Posted on: 7 September 2022
Of the many types of fractures that a tooth can experience, a fractured cusp can seem very dramatic. A large, raised point of the tooth's peak (its biting surface) has broken off, and this is the cusp in question. It's a prominent breakage, and one that you're almost certain to notice. However, it's also quite easy to repair. So what should you do when you experience a fractured cusp?
You'll be happy to hear that a fractured cusp on your tooth is rarely painful. This is because it's primarily focused on the tooth's outer enamel, with the underlying dentin often also affected to some degree. No living tissues are involved, as the breakage has not reached the dental pulp (or nerve) at the centre of the tooth. Because the tooth's nerve is unaffected, you can't technically feel anything in the tooth itself. If possible, remove the detached segment of your tooth (which is the cusp) from your mouth (it may have fractured during eating, so sometimes you can easily swallow it). If you can, retain the missing segment.
Protect Your Tongue
You might feel a little irritation in your tongue as it runs along the newly-exposed sharp edge of the tooth. Try to avoid touching the fracture with your tongue, but if you find this to be difficult, apply some dental wax to the tooth, if you have any on hand. Sugar-free chewing gum will also work, and this is easier to source. It conceals the sharp edge of the fracture and therefore protects your tongue. You'll now need to make an appointment with your dentist.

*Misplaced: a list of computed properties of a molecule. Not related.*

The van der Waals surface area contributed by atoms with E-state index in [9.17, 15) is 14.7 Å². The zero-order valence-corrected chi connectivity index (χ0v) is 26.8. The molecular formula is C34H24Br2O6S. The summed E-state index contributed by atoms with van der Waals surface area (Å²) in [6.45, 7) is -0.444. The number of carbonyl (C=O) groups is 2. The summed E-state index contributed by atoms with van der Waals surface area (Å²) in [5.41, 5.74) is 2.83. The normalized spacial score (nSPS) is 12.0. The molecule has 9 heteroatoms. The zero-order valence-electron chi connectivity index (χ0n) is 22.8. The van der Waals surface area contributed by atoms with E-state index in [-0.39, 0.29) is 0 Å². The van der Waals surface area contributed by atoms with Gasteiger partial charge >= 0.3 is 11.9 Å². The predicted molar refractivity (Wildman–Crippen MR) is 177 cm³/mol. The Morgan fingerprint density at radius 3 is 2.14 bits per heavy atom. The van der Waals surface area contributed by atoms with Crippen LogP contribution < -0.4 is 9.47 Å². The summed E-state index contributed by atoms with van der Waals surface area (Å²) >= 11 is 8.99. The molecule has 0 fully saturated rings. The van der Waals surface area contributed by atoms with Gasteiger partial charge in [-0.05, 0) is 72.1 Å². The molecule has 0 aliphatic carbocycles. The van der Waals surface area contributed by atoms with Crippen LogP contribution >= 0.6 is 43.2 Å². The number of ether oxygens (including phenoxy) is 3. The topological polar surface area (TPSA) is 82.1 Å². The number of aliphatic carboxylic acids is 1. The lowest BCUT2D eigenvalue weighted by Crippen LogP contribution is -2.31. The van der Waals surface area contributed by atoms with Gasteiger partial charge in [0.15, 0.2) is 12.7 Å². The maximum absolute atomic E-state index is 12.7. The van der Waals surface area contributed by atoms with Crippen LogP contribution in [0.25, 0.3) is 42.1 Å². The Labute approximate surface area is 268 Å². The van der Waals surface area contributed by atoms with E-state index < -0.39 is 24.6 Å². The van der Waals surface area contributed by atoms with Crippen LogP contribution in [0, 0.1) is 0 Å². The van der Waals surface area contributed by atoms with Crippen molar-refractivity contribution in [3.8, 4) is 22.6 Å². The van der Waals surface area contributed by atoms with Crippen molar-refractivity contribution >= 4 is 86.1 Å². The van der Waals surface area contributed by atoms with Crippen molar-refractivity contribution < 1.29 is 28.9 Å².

The Missing Segment
If you retained your fractured cusp, show it to your dentist. They might be able to reattach the segment to your tooth, permanently bonding it into place with dental cement. The segment may not be entirely intact, so reattachment isn't always possible (the pieces need to be closely slotted together)—and there's also the distinct possibility that you weren't able to find and retain the missing segment.
Recreating the Cusp
It's possible for a dentist to recreate the missing section of your tooth's cusp. They simply replace the segment with tooth-coloured dental composite resin. This replaces your tooth's cusp, and so restores the tooth itself. This resin is robust and quick-drying (your dentist may use a special light to speed up this process), so there shouldn't be any dietary restrictions with your restored tooth—it should immediately be back to business as usual.
A fractured cusp on your tooth is rarely as dramatic as it initially seems. It does need attention from your dentist—and this needs to happen without much delay, as the tooth will be more susceptible to further breakages until it's repaired. But these repairs are not especially intensive. For more information, contact a dentist near you.Share